The film "I'm Not There" isn't a Bob Dylan biography. It's a fantasia on the many guises of the folk-rock shaman, changeling, hustler and icon.
But as such, it plumbs his psyche as no mere biography could. Todd Haynes' endlessly overinventive film dons its Dylans the way the former Robert Zimmerman has donned his many disguises — with insolence, insouciance and a cryptic wink at a world ready to be put-on.
Half a dozen actors play Dylan at various points in his life, not one going by the name "Bob Dylan." Cate Blanchett is the '60s rebel biker, turning his (her) back on folk and protest music, plugging in, hopping on a motorcycle and crashing.
It's one of the conceits of Haynes' film that he takes each Dylan through to some sort of logical conclusion in his life. That Dylan would have become a James Dean cult figure, dying young and forever beautiful.
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Christian Bale is the rising star of the folk scene, the one who used Joan Baez, given another name here and played by Julianne Moore in one of the many "interviews" in the film.
Tiny Marcus Carl Franklin is the adorably engaging youngest Dylan, hopping freight trains, regaling hobos (at age 11) with tales of life on the rails as folk singer Woody Guthrie. It's not lying. It's self-invention.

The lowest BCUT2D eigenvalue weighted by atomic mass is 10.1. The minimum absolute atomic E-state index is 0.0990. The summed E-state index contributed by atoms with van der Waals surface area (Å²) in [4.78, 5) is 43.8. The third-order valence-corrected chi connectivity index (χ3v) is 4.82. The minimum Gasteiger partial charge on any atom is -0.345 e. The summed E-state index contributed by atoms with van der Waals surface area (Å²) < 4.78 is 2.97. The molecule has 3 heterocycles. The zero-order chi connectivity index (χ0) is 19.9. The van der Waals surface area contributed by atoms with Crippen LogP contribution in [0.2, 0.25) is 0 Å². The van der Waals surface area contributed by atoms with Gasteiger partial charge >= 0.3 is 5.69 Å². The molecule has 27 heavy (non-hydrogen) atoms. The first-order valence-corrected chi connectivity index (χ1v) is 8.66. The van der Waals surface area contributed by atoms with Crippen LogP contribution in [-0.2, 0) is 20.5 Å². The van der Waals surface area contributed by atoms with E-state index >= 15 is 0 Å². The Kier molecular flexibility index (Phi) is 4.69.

Ben Whishaw is the young poet, passing himself off as Rimbaud to an inquisition of academics and intellectuals.
Heath Ledger is the matinee-idol Dylan who might have pursued a movie career.
And Richard Gere is the "Billy the Kid" Dylan once played on the screen, a recluse hiding in plain sight, leaving behind a world that changed around him.
Haynes and co-writer Oren Moverman build the script around Dylan's own words, from testy, challenging interviews and the too-revealing documentary "Don't Look Back."
You have to know at least some of the story to figure out who the players are and which setting we're in. But Haynes isn't going for the literal here, not for a minute. This is an impressionistic comic book of Dylan's life, his flings, first marriage, Pentecostal conversion and cultivated air of mystery.
The one man to maybe unmask him, the "Pat Garrett" who trapped this "Billy the Kid"? That would be the British journalist who got his goat during the "Don't Look Back" tour, played here by Bruce Greenwood. He also turns up as Pat Garrett, lawman and captor of Billy the Kid.
It doesn't all work and it runs too long. But every fragment of Dylan's life, every version of him, from the funny to the tippy, rings true.
And if the real Dylan can boast "I'm not there" at the end of "I'm Not There," maybe that's because we've never been able to figure him out while he was "here." It's only later, after he's moved on, that any of his myriad guises seems like the put-on it is.